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The Age of Jackson. Jacksonian Democracy The age of the common man Universal white male suffrage (no property qualifications) “The New Democracy”

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Presentation on theme: "The Age of Jackson. Jacksonian Democracy The age of the common man Universal white male suffrage (no property qualifications) “The New Democracy”"— Presentation transcript:

1 The Age of Jackson

2 Jacksonian Democracy The age of the common man Universal white male suffrage (no property qualifications) “The New Democracy”

3 Permanent political parties Public campaigning, big rallies Massive public participation

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5 Election of 1824 Crawford Adams Clay Jackson

6 Election of 1824

7 “The Corrupt Bargain” Nobody gets electoral majority Top 3 (Jackson, Adams, Crawford) go into House of Rep Crawford has a stroke, he’s out Henry Clay is Speaker of the House Adams wins in House, Clay named Sec of State Jacksonians scream “Corruption!”

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9 Adams’s Presidency ( ) Miserable four years Jacksonians refuse to help him in Congress High expectations, almost nothing accomplished

10 Election of 1828 Last party-free election in American History Nasty election Jackson soundly defeats Adams

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13 The Mason-Dixon Line

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15 Spoils System To the victor go the spoils Treasure, Appointing your political allies to public office Patronage

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17 Indian Removal Jackson was an Indian fighter for decades 1827: Cherokee nation declares itself sovereign Georgia refuses to recognize their independence 1831: Cherokee Nation v. Georgia Worcester v. Georgia Supreme Court rules in favor of the Cherokee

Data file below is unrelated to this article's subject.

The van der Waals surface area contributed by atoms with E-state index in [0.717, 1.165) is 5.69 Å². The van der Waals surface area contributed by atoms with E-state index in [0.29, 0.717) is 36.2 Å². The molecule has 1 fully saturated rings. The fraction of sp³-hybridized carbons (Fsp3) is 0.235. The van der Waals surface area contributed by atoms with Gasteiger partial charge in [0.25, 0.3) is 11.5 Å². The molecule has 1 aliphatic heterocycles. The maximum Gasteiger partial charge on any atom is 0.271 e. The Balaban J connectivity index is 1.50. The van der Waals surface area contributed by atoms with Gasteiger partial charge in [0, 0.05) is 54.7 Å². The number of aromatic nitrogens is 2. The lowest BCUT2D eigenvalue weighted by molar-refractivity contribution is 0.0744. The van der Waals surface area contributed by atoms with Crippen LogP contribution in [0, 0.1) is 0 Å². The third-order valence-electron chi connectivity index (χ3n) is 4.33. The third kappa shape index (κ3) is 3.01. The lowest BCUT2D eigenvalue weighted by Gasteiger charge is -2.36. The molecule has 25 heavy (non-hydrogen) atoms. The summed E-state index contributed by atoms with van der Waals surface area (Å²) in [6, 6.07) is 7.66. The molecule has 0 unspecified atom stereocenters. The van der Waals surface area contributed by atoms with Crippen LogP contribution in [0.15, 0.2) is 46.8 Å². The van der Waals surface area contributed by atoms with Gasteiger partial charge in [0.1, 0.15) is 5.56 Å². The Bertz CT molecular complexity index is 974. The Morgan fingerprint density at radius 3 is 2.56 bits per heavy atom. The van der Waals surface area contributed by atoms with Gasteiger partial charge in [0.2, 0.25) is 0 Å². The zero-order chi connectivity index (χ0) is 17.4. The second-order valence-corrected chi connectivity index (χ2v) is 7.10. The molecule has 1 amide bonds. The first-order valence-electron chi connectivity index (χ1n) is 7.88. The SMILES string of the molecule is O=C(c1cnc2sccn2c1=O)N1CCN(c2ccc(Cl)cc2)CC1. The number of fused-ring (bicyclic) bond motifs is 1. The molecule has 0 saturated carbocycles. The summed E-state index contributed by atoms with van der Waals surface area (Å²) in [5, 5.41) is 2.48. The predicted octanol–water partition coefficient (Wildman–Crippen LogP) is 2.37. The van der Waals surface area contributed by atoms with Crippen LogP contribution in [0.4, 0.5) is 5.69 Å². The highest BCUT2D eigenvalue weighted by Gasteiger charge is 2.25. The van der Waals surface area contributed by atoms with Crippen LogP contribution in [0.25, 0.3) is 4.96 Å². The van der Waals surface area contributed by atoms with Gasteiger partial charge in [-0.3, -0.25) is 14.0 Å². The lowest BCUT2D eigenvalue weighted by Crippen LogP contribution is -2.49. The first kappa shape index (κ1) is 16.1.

18 Indian Removal Indian Removal Act (1830) Indians forced to give up land to move west Some agree, others refuse Second Seminole War ( ) Fugitive slaves fight with Seminoles 1838: 16,000 Cherokees forcibly moved West 4,000 die on the long march to Oklahoma “Trail of Tears

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23 A bank of the United States is in many respects convenient for the Government and useful to the people. Entertaining this opinion, and deeply impressed with the belief that some of the powers and privileges possessed by the existing bank are unauthorized by the Constitution, subversive of the rights of the States, and dangerous to the liberties of the people, I felt it my duty at an early period of my Administration to call the attention of Congress to the practicability of organizing an institution combining all its advantages and obviating these objections. I sincerely regret that in the act before me I can perceive none of those modifications of the bank charter which are necessary, in my opinion, to make it compatible with justice, with sound policy, or with the Constitution of our country.” Jackson’s Bank Veto, 1832.

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